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Following is my query which I want to optimize, here the bottleneck for the optimization is CONDITION_B.

select @COMPUTE_X = count(distinct TABLEA.COLUMN_T5)
left join....
  CONDITION_A --Complex condition
) and
  CONDITION_B --Complex condition with some functions returning table

If I put my result of above query leaving CONDITION_B to a temporary table and then apply CONDITION_B on that temporary table, I achieve a very good amount of performance gain. I think CONDITION_B always evaluated whether the result for CONDITION_A is false.

Could anyone let me know if there is a better way of doing it. And does short-circuit operations work in SQL query statement, if yes what is the order of their processing.

share|improve this question
SQL doesn't use short-circuit logic like most other programming languages; the optimizer is allowed to re-arrange to what it thinks best. You're also not guaranteed that it won't call the second statement regardless (ie, WHERE a IS NOT NULL AND GET_RANDOM_NUMBER() > 1 may call the function, regardless of a, and may call it first, before looking at a anyways). That said, it can appear to operate as you expect, because it may be able to optimize away certain things (ie, if a is always null, and it knows ahead of time, it may not bother, because the condition would always be false). – Clockwork-Muse Oct 16 '12 at 15:47
We may be better able to help you if you provide the entire statement, and (probably) the explain plan. What do your indices look like? – Clockwork-Muse Oct 16 '12 at 15:49

1 Answer 1

up vote 1 down vote accepted

The only way to enforce the order of evaluation is to use the CASE statement. Although it might not look pretty, the following might have similar performance:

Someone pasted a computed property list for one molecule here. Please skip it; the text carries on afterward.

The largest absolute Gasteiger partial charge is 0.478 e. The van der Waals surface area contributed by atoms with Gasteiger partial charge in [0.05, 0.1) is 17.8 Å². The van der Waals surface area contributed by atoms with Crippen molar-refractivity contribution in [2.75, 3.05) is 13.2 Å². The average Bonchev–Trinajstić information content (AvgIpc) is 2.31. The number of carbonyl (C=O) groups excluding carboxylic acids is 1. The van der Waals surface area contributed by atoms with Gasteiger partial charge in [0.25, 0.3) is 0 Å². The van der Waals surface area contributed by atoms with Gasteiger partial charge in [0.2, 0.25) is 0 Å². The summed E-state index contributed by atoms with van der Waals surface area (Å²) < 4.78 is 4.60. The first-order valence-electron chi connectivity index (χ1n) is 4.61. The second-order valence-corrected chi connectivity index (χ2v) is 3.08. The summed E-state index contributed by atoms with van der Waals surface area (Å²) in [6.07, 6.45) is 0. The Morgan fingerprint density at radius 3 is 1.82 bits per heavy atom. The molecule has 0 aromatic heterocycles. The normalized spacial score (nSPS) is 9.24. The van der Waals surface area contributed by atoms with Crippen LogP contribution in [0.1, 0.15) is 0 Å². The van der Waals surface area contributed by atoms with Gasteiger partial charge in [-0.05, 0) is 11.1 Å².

select @COMPUTE_X = count(distinct TABLEA.COLUMN_T5)
left join....
where 1 = (CASE WHEN CONDITION_A then 1
                WHEN CONDITION_B then 1
                else 0

Remember, SQL is a descriptive language not a procedural language. You write the SQL to describe the results that you want. The order that you place things in a statement can be totally rearranged by the query optimizer. However, CASE statements are one exception. The order of evaluation is guaranteed in most cases (although not when aggregations are involved).

By the way, if you post another query with the full query, there may be other opportunities to speed the query.

share|improve this answer
Be careful if condition includes aggregates. Even CASE isn't guaranteed to short circuit in all scenarios. See… – Aaron Bertrand Oct 16 '12 at 15:53
@AaronBertrand . . . a very good warning. I included that in the answer. – Gordon Linoff Oct 16 '12 at 16:01
sorry, missed that. – Aaron Bertrand Oct 16 '12 at 16:26

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